depth and intensity

“A popular misconception is that depth of experience is something to do with intensity of experience. …It is only on the foundation of a clear, relatively integrated mind that experience will penetrate deeply.”

This from A Practical Guide to Buddhist Meditation by Paramananda.

I find that arc of thought particularly resonant for me now. It is such a part of American culture, youth culture, as well as the culture, and also personal intense engagement, of drugs and alcohol. We tend toward the intense, exciting, and anything that will provide the short adrenaline rush, then confuse that experience with that which is profound.

I think back to my childhood and Evil Knievel, a man who spent months between jumps doing who knows what, and then with great fanfare and long-drawn-out hype, jumped a motorcycle over a line of buses. That – then – was considered something to be praised, looked up to, and even emulated with a bike, a wooden jump and a couple of the neighbor kids.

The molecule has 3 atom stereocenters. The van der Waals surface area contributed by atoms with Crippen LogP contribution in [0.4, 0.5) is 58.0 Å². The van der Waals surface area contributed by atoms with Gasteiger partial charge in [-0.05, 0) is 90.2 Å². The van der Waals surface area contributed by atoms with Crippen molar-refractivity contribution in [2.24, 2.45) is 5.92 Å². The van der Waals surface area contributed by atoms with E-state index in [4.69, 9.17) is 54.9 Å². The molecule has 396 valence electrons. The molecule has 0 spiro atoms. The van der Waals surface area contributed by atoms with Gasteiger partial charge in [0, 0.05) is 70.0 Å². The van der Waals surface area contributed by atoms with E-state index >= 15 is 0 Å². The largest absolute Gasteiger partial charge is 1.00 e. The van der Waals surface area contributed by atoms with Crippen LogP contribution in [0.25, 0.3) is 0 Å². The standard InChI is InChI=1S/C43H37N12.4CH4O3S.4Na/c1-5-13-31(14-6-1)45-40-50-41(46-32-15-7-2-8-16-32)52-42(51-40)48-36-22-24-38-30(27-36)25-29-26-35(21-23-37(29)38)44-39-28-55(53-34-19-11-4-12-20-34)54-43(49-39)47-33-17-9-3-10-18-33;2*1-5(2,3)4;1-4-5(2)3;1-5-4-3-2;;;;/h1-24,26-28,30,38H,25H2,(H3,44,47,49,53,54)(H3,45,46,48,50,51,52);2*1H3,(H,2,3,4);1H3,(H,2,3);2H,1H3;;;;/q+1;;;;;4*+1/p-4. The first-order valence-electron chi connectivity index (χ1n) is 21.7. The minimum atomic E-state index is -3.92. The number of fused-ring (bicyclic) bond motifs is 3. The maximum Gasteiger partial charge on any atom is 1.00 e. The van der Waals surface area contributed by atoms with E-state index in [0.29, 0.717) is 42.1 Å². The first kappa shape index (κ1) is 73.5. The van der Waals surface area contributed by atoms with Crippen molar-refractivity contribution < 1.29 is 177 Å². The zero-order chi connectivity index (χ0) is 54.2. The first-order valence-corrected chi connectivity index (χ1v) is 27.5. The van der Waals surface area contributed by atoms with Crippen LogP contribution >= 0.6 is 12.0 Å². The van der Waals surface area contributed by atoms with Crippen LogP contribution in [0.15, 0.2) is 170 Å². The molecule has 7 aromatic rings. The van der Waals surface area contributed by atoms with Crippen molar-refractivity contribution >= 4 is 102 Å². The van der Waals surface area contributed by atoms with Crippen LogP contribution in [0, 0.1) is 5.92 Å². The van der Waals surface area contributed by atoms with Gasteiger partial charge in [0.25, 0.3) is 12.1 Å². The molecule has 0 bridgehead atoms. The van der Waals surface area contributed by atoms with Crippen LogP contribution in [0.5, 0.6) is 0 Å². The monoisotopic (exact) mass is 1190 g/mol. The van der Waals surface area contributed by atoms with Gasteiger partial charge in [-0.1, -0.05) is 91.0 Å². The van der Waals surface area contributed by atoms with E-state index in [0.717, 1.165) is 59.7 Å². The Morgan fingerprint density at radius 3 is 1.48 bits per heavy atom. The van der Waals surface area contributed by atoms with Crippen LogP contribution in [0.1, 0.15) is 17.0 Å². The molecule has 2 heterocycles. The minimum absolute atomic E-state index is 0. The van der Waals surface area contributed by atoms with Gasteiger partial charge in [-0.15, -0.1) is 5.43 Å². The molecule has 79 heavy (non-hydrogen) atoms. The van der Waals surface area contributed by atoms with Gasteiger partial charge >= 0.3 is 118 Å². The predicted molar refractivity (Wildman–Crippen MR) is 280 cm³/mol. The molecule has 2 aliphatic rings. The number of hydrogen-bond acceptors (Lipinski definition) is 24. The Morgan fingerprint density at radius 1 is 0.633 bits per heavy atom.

Entertainment is like that as well. The thrills we get at a horror or suspense flick, the tears from the jerker, the laughs from comedies, rocking out to Foghat live! tantalize us certainly, sometimes blow our minds, but ultimately it dissipate and leave us depth-wise exactly where we were. We toss words like brilliant around – “Mad Men is brilliant!” It’s really good television and it’s entertaining, but brilliant, brilliant might be reserved for the reflection of a mountain on a still lake, the profundity of which is lost on only the most jaded or empty of souls – while there’s no clear agreement on what’s brilliant on HBO right now.

That is not to say that we should look down on those experiences. On the contrary, they’re fantastic, we enjoy them, we come out the other side feeling rejuvenated and thrilled and, in the very short run, altered ever so slightly.

But the truth of the matter all of those experiences while providing a brief intense, adrenaline rush are truly shallow to the person, to the soul. Void of depth.

The more I drink, the shorter the intensity lasts, until another drink is added upon that one in a desperate and failed attempt to repeat the intensity, and so on. The moments of bleary-eyed brilliance become fewer and farther between. The trip is over sooner and I don’t travel nearly as far as I once did – or think I did.

Clarity of mind goes deep and lasts. It opens us up to transcendent understanding that will never come from a bottle, a smoke or snort, all of which ultimately act against it.

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